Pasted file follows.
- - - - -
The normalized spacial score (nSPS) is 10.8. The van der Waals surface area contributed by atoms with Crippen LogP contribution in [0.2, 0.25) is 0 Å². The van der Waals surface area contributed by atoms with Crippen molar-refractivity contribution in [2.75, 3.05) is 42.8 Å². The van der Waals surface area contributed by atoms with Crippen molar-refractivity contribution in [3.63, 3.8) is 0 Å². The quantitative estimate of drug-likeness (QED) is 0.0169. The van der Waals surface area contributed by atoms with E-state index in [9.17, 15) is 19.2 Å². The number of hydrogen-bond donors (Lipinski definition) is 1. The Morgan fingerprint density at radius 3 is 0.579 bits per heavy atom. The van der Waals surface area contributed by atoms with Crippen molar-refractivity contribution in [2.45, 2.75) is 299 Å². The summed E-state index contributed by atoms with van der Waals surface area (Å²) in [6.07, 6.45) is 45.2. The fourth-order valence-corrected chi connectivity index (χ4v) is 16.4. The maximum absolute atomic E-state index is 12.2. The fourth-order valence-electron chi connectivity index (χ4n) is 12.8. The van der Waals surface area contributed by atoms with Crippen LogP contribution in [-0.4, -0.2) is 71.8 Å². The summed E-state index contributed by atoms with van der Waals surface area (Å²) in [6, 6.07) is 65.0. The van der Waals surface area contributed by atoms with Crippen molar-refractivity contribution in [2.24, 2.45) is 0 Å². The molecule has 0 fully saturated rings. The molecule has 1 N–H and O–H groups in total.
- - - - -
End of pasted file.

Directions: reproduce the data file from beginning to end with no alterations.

The normalized spacial score (nSPS) is 10.8. The van der Waals surface area contributed by atoms with Crippen LogP contribution in [0.2, 0.25) is 0 Å². The van der Waals surface area contributed by atoms with Crippen molar-refractivity contribution in [2.75, 3.05) is 42.8 Å². The van der Waals surface area contributed by atoms with Crippen molar-refractivity contribution in [3.63, 3.8) is 0 Å². The quantitative estimate of drug-likeness (QED) is 0.0169. The van der Waals surface area contributed by atoms with E-state index in [9.17, 15) is 19.2 Å². The number of hydrogen-bond donors (Lipinski definition) is 1. The Morgan fingerprint density at radius 3 is 0.579 bits per heavy atom. The van der Waals surface area contributed by atoms with Crippen molar-refractivity contribution in [2.45, 2.75) is 299 Å². The summed E-state index contributed by atoms with van der Waals surface area (Å²) in [6.07, 6.45) is 45.2. The fourth-order valence-corrected chi connectivity index (χ4v) is 16.4. The maximum absolute atomic E-state index is 12.2. The fourth-order valence-electron chi connectivity index (χ4n) is 12.8. The van der Waals surface area contributed by atoms with Crippen LogP contribution in [-0.4, -0.2) is 71.8 Å². The summed E-state index contributed by atoms with van der Waals surface area (Å²) in [6, 6.07) is 65.0. The van der Waals surface area contributed by atoms with Crippen molar-refractivity contribution in [2.24, 2.45) is 0 Å². The molecule has 0 fully saturated rings. The molecule has 1 N–H and O–H groups in total.